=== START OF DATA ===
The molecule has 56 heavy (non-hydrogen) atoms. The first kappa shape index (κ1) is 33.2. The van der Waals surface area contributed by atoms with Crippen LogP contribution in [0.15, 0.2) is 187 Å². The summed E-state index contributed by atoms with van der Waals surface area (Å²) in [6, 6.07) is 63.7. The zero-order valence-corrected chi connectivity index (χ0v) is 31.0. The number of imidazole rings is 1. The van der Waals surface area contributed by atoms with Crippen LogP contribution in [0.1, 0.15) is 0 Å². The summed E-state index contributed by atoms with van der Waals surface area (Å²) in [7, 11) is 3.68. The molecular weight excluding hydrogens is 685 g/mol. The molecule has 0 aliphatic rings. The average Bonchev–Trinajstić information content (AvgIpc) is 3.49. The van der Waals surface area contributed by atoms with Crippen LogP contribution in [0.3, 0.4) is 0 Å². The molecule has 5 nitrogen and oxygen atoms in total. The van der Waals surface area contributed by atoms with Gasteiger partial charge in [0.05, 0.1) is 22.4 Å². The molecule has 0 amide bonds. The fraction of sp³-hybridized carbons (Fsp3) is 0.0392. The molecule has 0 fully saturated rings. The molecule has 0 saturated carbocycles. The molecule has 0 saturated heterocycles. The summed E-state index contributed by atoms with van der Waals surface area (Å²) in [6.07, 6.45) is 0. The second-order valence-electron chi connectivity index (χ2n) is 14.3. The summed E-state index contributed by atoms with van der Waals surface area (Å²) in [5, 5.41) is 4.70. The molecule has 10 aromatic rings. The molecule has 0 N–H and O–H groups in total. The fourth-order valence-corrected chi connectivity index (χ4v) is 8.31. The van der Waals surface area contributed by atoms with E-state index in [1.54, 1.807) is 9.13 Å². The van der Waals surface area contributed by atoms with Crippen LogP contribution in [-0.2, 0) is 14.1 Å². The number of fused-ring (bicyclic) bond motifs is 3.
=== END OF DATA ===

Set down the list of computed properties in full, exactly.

The molecule has 56 heavy (non-hydrogen) atoms. The first kappa shape index (κ1) is 33.2. The van der Waals surface area contributed by atoms with Crippen LogP contribution in [0.15, 0.2) is 187 Å². The summed E-state index contributed by atoms with van der Waals surface area (Å²) in [6, 6.07) is 63.7. The zero-order valence-corrected chi connectivity index (χ0v) is 31.0. The number of imidazole rings is 1. The van der Waals surface area contributed by atoms with Crippen LogP contribution in [0.1, 0.15) is 0 Å². The summed E-state index contributed by atoms with van der Waals surface area (Å²) in [7, 11) is 3.68. The molecular weight excluding hydrogens is 685 g/mol. The molecule has 0 aliphatic rings. The average Bonchev–Trinajstić information content (AvgIpc) is 3.49. The van der Waals surface area contributed by atoms with Crippen LogP contribution in [0.3, 0.4) is 0 Å². The molecule has 5 nitrogen and oxygen atoms in total. The van der Waals surface area contributed by atoms with Gasteiger partial charge in [0.05, 0.1) is 22.4 Å². The molecule has 0 amide bonds. The fraction of sp³-hybridized carbons (Fsp3) is 0.0392. The molecule has 0 fully saturated rings. The molecule has 0 saturated carbocycles. The molecule has 0 saturated heterocycles. The summed E-state index contributed by atoms with van der Waals surface area (Å²) in [6.07, 6.45) is 0. The second-order valence-electron chi connectivity index (χ2n) is 14.3. The summed E-state index contributed by atoms with van der Waals surface area (Å²) in [5, 5.41) is 4.70. The molecule has 10 aromatic rings. The molecule has 0 N–H and O–H groups in total. The fourth-order valence-corrected chi connectivity index (χ4v) is 8.31. The van der Waals surface area contributed by atoms with E-state index in [1.54, 1.807) is 9.13 Å². The van der Waals surface area contributed by atoms with Crippen LogP contribution in [-0.2, 0) is 14.1 Å². The number of fused-ring (bicyclic) bond motifs is 3.